Damn, but there were some good ones this year. First release cinema-wise, my most-anticipated movies were Guardians of the Galaxy and The Lego Movie, both of which I found to be fun, funny, and utterly delightful. Both movies were riven with self-awareness, calling out their audience on the geekiness that had brought them to the cinema while simultaneously reinforcing and validating the love of the material from which they were wrought. Cinema has the power to influence, inform, and change modes of thinking, and yet, these movies were built on central foundations of fun and inclusiveness, and I loved them. The other much-anticipated event, from my point of view anyway, was Godzilla, which, well, wasn’t. A few good scenes, interspersed with dull, uninvolving characters played by actors with no discernible personality, may not make you the worst movie of the year, but it will ensure that I shan’t be picking up the DVD later in the year.

The Battbox played host to a number of crackers, as well: Sex and Drugs and Rock and Roll, Andy Serkis’ love letter to Ian Dury, was memorable for a stunning central performance. Ditto Eric and Ernie, a BBC Made-for-TV effort that cast a sympathetic and nostalgic view back at the early days of the beloved Morecambe and Wise. Longford was emotionally exhausting, The Enemy a labyrinthine and twisted look at a broken psyche that was a most unexpected pleasure and the best thing the terminally inconsistent Jake Gyllenhaal has done in years. Europa Report was the best SF movie I saw this year, supplementing its low budget with a superbly tight script and flawless performances, and The Girl with the Dragon Tattoo was stunning in its brutality and visceral performances.

But for me, Ralph Fiennes scintillating adaption of Coriolanus, transporting the action of Shakespeare’s play to a modern, Balkan setting, was my film of the year. A superb cast at the top of their form– Fiennes and (particularly) Brian Cox have never been better– performing one of the most underrated of Shakespeare’s works, in an adaptation that enhances the scripts’ strength and pares away its weakness to leave a perfectly filmic treatment…. while the 1999 Titus remains, to my mind, the best filmic adaptation ever of a Shakespeare play, this is only slightly less worthy, and easily on a par with Ian McKellen’s brilliant Richard III. It’s a stunning achievement.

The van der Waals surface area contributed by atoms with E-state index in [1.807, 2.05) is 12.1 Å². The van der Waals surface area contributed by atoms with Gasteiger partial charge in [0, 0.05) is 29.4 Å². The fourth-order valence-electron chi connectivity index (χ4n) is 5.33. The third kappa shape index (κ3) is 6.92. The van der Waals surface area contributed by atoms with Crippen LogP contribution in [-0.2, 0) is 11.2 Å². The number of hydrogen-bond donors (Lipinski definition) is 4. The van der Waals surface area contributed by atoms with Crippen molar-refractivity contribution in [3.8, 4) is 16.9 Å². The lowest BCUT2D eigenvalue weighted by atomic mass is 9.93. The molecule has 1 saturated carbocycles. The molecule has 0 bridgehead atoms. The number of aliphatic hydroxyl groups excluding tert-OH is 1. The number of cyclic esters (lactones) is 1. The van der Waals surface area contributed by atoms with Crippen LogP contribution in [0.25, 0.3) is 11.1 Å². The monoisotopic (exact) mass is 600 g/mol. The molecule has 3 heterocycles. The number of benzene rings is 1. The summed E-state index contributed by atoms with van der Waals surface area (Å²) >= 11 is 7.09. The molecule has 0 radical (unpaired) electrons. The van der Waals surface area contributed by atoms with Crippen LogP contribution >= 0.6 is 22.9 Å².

This year’s What Did You Expect, It’s an Adam Sandler Hate Crime Stinking Turd Sandwich Award goes to Blended, which is just the latest… well, the hint is in the title. 

28. What did you do on your birthday, and how old were you?
44 this year, and I spent the day at work. Birthdays are nice and all, but when Luscious has a hospital visit you need time off for, you swap your RDOs around. 
29. What one thing would have made your year immeasurably more satisfying?
Control.

30. How would you describe your personal fashion concept in 2014?
If the shit fits…

31. What kept you sane?
To be honest, I was so burned out by the time I reached my Christmas break I’m not sure I retained it. I find myself utterly repelled by the thought of returning to my day job, of taking up my keyboard, of doing anything beyond keeping my front door closed and the world on the other side of it, that I’m not sure sanity is necessarily the issue.
32. What political issue stirred you the most?
The continuing inhumanity and sociopathic hatred evinced by the current Liberal government. Let’s be clear: buffoons like Joe Hockey and Malcolm Turnbull may be simply incompetent and unfit for office, but Tony Abbott, Scott Morrison and Christopher Pyne are criminals, and it will be a happy day when they are dragged into court to answer charges. Long may the dwell in ignominy and disgrace.

33. Tell us a valuable life lesson you learned in 2014.
It’s time to concentrate on my own goals and peace of mind first. I’ll get to the rest of you in your turn.

34. Quote a song lyric that sums up your year.
Woman, I know you understand,
The little child inside the man.
Please remember, my life is in your hands,
And woman, hold me close to your heart.